35 Years and 3,000 Miles Between

19 Jun

By Lucky Kalanges

While my first experience with horse racing and working a Fair didn’t intersect exactly at the same time, it happened at virtually the same place – a strip mall anchored by a Grand Union Supermarket and the Champlain Valley Fairgrounds and Grandstand almost directly behind it.

The horse racing wasn’t live, it was a pre-recorded half-hour TV show sponsored by the Grand Union, a prevalent supermarket chain in upstate New York and New England of the 1970s and 80s. Each purchase at the store earned you a ticket with a number of a horse in six races, if I remember correctly. You got the ticket, went home, peeled off the tabs to see your numbers and watched the races to see if you won a cash prize.

Fair to Fair

Of course, the races were old and pre-recorded, and very few people I knew ever won anything more than a couple bucks. But it was fun just thinking you had a chance.

Every now and then my horse would open up a huge lead for a big prize like $100, and for a minute I’d think I was going to win big. Then it would spit the bit and lose by 20 lengths, but the damage was done. The money was almost in my hands, and surely my steed would hold on, or the rider wouldn’t fall off, next time.

I was hooked, so it was back to the GU for more Bubblicious or Big League Chew.

I wanted those tickets because with every horse, I had a chance to win. They got so used to seeing me at the Grand Union buying bubble gum and candy bars that the store manager once handed me a fat stack of tickets.

Here kid, knock yourself out.

Eventually, the promotion grew stale and faded into oblivion, but the Champlain Valley Fair, held from late August through Labor Day in Essex Junction, Vermont, always marked the end of summer, with school beginning the Tuesday after closing day.

The Fair days were summer decadence in its final throes. The Fair nights, like clockwork, brought with them an ominous chill accompanied by the dreaded ‘back to school’ signs in the town store fronts. The grown ups were rubbing it in, at least that’s how it felt to my teenage self.

As I grew older, the Fair meant different things to me, and during my high school years, it was an opportunity to make some quick cash heading into the school year. I sold Cokes and Lemonade in the Grandstand for minimum wage ($3.15 an hour at the time), plus a nickel commission and a quarter case bonus.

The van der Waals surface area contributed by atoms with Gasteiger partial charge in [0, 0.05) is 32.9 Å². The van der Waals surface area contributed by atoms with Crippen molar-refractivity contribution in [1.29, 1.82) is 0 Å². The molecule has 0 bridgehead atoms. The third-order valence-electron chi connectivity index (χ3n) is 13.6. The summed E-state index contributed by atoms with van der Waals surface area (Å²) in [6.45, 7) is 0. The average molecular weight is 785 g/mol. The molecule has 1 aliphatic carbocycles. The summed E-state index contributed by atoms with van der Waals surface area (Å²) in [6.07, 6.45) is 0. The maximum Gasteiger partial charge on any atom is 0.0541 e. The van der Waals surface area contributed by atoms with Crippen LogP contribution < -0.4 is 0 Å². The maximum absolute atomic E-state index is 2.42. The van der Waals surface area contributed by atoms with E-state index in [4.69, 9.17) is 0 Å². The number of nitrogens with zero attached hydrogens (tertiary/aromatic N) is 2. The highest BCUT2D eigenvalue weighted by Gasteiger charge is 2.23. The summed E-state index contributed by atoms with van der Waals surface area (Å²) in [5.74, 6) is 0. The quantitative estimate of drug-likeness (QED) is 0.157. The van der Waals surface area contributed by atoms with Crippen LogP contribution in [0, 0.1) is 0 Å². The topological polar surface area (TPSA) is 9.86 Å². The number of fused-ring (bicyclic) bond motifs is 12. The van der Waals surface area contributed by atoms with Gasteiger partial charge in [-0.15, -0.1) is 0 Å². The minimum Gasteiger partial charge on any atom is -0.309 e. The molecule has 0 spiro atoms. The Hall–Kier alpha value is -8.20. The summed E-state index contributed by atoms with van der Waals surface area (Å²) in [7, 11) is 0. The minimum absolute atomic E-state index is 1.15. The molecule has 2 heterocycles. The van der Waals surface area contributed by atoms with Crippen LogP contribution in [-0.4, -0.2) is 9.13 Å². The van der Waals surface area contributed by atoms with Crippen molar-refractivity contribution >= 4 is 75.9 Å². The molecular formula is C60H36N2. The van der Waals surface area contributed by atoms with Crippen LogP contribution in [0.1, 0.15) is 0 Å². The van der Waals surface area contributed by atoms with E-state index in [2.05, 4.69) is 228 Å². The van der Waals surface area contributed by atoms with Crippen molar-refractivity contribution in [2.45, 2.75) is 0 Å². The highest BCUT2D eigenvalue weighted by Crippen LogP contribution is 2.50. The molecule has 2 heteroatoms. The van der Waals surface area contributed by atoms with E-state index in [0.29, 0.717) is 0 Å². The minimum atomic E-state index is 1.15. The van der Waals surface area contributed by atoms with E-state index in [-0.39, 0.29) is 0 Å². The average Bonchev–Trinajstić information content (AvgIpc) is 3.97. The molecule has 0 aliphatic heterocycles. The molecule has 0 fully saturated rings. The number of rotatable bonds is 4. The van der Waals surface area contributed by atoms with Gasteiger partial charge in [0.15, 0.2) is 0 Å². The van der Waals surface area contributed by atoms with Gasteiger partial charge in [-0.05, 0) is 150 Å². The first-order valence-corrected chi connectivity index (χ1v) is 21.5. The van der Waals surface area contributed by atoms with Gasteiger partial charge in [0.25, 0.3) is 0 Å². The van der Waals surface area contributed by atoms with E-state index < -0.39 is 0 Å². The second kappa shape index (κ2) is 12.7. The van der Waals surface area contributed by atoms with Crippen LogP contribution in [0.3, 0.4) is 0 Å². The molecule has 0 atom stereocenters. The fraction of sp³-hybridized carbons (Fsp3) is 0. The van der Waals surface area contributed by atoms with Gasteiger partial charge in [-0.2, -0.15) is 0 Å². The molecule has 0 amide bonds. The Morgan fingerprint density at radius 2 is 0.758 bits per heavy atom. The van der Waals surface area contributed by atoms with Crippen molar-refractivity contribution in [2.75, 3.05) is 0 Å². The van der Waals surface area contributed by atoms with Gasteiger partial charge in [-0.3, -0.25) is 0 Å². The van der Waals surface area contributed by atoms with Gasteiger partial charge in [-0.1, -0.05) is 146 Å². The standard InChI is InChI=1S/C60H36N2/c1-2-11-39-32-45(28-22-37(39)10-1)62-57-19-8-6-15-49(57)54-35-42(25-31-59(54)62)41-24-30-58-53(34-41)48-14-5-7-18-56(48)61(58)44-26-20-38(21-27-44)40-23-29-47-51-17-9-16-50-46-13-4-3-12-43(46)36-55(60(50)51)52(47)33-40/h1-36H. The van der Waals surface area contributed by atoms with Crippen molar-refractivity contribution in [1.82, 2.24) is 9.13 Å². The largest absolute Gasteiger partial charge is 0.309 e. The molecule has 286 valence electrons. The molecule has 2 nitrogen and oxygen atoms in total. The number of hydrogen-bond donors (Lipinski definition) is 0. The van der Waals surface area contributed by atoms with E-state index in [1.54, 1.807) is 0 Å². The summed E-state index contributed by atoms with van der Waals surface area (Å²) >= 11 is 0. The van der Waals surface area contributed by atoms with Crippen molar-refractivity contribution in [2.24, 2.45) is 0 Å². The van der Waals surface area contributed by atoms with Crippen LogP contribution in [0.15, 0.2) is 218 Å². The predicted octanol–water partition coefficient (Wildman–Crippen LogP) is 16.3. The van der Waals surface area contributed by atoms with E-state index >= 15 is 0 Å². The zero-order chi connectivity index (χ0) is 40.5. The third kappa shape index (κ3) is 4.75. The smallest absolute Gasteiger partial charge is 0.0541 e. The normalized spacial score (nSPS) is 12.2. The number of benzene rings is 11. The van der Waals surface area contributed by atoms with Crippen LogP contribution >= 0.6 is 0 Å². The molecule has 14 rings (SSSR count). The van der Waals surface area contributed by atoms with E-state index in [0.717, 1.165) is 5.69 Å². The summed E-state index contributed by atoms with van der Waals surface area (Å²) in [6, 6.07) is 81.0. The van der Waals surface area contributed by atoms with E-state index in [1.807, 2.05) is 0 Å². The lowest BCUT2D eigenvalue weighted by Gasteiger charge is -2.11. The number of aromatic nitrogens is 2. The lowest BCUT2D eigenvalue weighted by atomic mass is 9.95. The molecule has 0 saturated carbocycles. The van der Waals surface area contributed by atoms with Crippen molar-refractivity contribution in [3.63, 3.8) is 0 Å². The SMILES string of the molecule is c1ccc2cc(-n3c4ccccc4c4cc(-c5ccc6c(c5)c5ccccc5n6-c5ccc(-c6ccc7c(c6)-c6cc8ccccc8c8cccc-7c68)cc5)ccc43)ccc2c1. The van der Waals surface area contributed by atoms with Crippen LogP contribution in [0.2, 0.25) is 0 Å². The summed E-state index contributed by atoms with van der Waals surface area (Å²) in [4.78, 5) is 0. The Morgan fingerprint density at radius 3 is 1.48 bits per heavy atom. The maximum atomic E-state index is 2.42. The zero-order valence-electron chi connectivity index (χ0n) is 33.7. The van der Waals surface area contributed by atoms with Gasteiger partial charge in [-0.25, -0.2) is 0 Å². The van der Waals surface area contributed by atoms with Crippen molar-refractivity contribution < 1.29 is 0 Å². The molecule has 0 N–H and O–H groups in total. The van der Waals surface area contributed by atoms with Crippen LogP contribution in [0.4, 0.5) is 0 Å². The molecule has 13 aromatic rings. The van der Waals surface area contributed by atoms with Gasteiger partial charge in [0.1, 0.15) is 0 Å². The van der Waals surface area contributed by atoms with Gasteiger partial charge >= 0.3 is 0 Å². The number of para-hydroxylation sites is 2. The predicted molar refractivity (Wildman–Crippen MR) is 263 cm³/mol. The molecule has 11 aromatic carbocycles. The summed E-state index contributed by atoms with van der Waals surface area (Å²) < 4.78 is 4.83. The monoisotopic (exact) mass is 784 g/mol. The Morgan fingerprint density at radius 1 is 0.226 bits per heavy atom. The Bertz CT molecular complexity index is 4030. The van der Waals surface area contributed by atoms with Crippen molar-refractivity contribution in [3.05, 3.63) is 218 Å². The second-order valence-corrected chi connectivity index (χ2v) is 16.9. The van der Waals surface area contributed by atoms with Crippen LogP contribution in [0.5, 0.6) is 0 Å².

The concerts, like Jerry Reed and Crystal Gayle, were fun because you also got to watch the show, but the big money maker was always the tractor pull on Labor Day. And if it was a hot day, you could empty your case before even getting two rows up the Grandstand.

Just like the Grand Union races, I was hooked.

I’d run back downstairs for refills and run right back up as quickly as I could. On a good day with tips, I could clear three figures, which felt like a small fortune to a teenager with no expenses in the mid-80s.

Now, 35 years and 3,022 miles later, I’m back at it, running up and down the Grandstand at the Alameda County Fair in Pleasanton, CA. This time, there’s no commission to be earned, but the hustle is just as real.

You might see me in the winner’s circle calling out the winners of our Win, Place and Show contest, on the track dropping the starter’s flag for a Hippity Hop race, or in the infield, announcing the contestants for our $10,000 putting challenge.

You might see me in the Sky Lounge or Trackside Terrace talking to guests. You might spot me mopping up a spill near the paddock bar, emptying a garbage can or changing a TV channel. Almost every minute or so, something needs to be done.

And once again, with the urgency and energy only a Fair can bring, I’m hooked.

So if you see this half-centenarian kid in the Grandstand, stop and say hello.

Fair to Fair 2 Photo

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